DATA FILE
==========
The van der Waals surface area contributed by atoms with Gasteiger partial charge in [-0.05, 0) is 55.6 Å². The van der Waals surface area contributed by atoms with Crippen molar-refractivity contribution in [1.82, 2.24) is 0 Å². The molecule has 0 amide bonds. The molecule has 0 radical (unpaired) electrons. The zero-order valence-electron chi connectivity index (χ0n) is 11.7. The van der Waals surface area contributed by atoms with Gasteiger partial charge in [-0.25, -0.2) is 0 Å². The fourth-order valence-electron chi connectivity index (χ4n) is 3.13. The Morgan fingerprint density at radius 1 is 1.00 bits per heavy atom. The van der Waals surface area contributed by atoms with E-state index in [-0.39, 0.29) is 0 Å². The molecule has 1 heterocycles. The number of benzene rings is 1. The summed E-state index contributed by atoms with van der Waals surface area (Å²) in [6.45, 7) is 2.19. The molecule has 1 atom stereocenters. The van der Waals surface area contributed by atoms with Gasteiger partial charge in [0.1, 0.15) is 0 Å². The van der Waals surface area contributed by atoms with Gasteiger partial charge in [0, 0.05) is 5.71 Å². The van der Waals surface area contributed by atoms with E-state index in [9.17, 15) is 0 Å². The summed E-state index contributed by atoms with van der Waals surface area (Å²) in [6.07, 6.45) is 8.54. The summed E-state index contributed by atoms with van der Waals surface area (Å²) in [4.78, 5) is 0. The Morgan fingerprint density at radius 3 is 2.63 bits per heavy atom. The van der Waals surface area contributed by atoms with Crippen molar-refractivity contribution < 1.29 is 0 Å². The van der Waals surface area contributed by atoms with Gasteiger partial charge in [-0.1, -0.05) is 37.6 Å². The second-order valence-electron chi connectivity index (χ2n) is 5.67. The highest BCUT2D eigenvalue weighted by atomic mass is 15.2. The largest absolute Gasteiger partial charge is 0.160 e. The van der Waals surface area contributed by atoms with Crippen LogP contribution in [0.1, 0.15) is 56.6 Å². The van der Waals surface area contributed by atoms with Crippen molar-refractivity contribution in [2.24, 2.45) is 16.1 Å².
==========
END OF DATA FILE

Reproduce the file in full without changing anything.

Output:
The van der Waals surface area contributed by atoms with Gasteiger partial charge in [-0.05, 0) is 55.6 Å². The van der Waals surface area contributed by atoms with Crippen molar-refractivity contribution in [1.82, 2.24) is 0 Å². The molecule has 0 amide bonds. The molecule has 0 radical (unpaired) electrons. The zero-order valence-electron chi connectivity index (χ0n) is 11.7. The van der Waals surface area contributed by atoms with Gasteiger partial charge in [-0.25, -0.2) is 0 Å². The fourth-order valence-electron chi connectivity index (χ4n) is 3.13. The Morgan fingerprint density at radius 1 is 1.00 bits per heavy atom. The van der Waals surface area contributed by atoms with E-state index in [-0.39, 0.29) is 0 Å². The molecule has 1 heterocycles. The number of benzene rings is 1. The summed E-state index contributed by atoms with van der Waals surface area (Å²) in [6.45, 7) is 2.19. The molecule has 1 atom stereocenters. The van der Waals surface area contributed by atoms with Gasteiger partial charge in [0.1, 0.15) is 0 Å². The van der Waals surface area contributed by atoms with Gasteiger partial charge in [0, 0.05) is 5.71 Å². The van der Waals surface area contributed by atoms with E-state index in [9.17, 15) is 0 Å². The summed E-state index contributed by atoms with van der Waals surface area (Å²) in [6.07, 6.45) is 8.54. The summed E-state index contributed by atoms with van der Waals surface area (Å²) in [4.78, 5) is 0. The Morgan fingerprint density at radius 3 is 2.63 bits per heavy atom. The van der Waals surface area contributed by atoms with Crippen molar-refractivity contribution < 1.29 is 0 Å². The van der Waals surface area contributed by atoms with Gasteiger partial charge in [-0.1, -0.05) is 37.6 Å². The second-order valence-electron chi connectivity index (χ2n) is 5.67. The highest BCUT2D eigenvalue weighted by atomic mass is 15.2. The largest absolute Gasteiger partial charge is 0.160 e. The van der Waals surface area contributed by atoms with Crippen LogP contribution in [0.1, 0.15) is 56.6 Å². The van der Waals surface area contributed by atoms with Crippen molar-refractivity contribution in [2.24, 2.45) is 16.1 Å².